Life has accelerated astronomically since my first #domains17 post, so I haven’t finished the other writing I was working on since I’m now headed to Australia for a short-term job. Fun fact, my domain actually helped me secure that job. 🙂 Anyways, here’s the rundown of my #domains17 presentation (PS thank Jim Groom for the title of this post):

From the ideas I submitted as #Domains17 proposals, I was extremely excited that “Domains Inside The LMS?” was the one accepted. This technology merger is based on using two simple tools, Let’s Encrypt SSL (in cPanel) and the Redirect Tool (in Canvas), working in tandem to bring course websites, blogs, DS106 challenge banks, etc. directly into the LMS interface like so:

Canvas course with a DS106 challenge bank being displayed inside the Canvas interface.

I invite you to explore the integrations listed in the above screenshot (including many from other #domains17 presenters)—check them out here. Alternatively, here’s a guide to setup this Domains-LMS integration in your own Canvas course. It’s even possible to setup a domain inside the LMS when administrators restrict access to the Redirect Tool as demonstrate here by Andy Rush:

However, the goal of my presentation was not to solely demonstrate valuable tools, rather I wanted to engage folks in a more critical scenario:

What if the LMS vanished tomorrow?

First off, I’m confident everyone at #domains17 would manage fine in such a predicament. Unfortunately, too many instructors would struggle to run online components of their courses without the LMS. This is tragic. Consequently I’m curious, as instructional designers, how do we scaffold the jump to a world without the LMS? Alternatively, what does teaching and learning look like when instruction isn’t leaning so heavily on the LMS for “support?”

I didn’t want to spend my session revealing my thoughts to these questions, rather I hoped we could each arrive at our own conclusions since everyone comes from different institutions, backgrounds, and we each play various roles when it comes to using the LMS. In other words, we intentionally spent most of our session time in discussion while my “Domains Inside The LMS?” examples were available to spark more conversation and creativity.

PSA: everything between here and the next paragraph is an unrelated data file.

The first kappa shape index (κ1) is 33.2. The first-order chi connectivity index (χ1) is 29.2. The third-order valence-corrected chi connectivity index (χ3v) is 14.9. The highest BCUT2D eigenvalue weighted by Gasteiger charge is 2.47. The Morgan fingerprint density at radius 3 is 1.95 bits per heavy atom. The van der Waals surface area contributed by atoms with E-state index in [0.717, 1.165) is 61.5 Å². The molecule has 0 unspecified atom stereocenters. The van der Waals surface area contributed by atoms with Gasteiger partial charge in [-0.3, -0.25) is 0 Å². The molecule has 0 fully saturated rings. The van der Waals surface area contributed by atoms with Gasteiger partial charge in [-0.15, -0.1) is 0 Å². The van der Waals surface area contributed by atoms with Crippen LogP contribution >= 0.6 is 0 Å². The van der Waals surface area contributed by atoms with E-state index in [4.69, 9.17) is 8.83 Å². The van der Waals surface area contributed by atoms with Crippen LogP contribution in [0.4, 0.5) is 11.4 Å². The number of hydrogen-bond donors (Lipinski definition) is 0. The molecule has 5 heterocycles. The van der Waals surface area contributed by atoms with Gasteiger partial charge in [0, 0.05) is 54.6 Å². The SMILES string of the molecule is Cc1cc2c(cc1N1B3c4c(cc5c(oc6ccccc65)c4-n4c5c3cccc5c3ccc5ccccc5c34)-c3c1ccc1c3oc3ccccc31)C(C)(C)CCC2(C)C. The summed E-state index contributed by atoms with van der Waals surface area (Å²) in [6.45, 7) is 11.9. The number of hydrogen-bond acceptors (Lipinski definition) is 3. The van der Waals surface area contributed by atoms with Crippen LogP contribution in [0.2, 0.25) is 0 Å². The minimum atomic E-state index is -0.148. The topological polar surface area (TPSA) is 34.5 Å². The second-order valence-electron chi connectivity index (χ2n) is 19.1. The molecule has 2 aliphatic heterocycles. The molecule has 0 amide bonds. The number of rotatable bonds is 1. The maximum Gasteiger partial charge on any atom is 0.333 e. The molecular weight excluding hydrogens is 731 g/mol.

Jon Udell, Laura Gibbs, and Jim Groom were some of the folks discussing among themselves, sharing their experiences and ideas of how they might use (or currently use in Laura’s case) domains inside the LMS. Stringing together instructional sources from across the web into one location offers its own pros and cons and hearing people dissect the particulars was extremely rewarding. While folks were having a blast discussing and experimenting, I was moving around the room engaging others with questions and problem solving aid as needed. My session felt quite comfortable since structurally, it was similar to certain trainings I offer at OU. Again, my goal was to let everyone arrive at their own conclusions:

Lastly, if I had to sum up my session into 3 thoughts, they would be as follows:

My quote that reads: "The intersection of LMS & DoOO is more than a technology merging, it’s a crucial point where we can critically engage educators in reevaluating the technologies they utilize in teaching."

Thank you everyone for making my session a blast! Here are my slides for those that want to see. Have a wonderful summer and hit me up with questions/feedback. 🙂

The featured image is provided CC0 by Dan Deaner via Unsplash.

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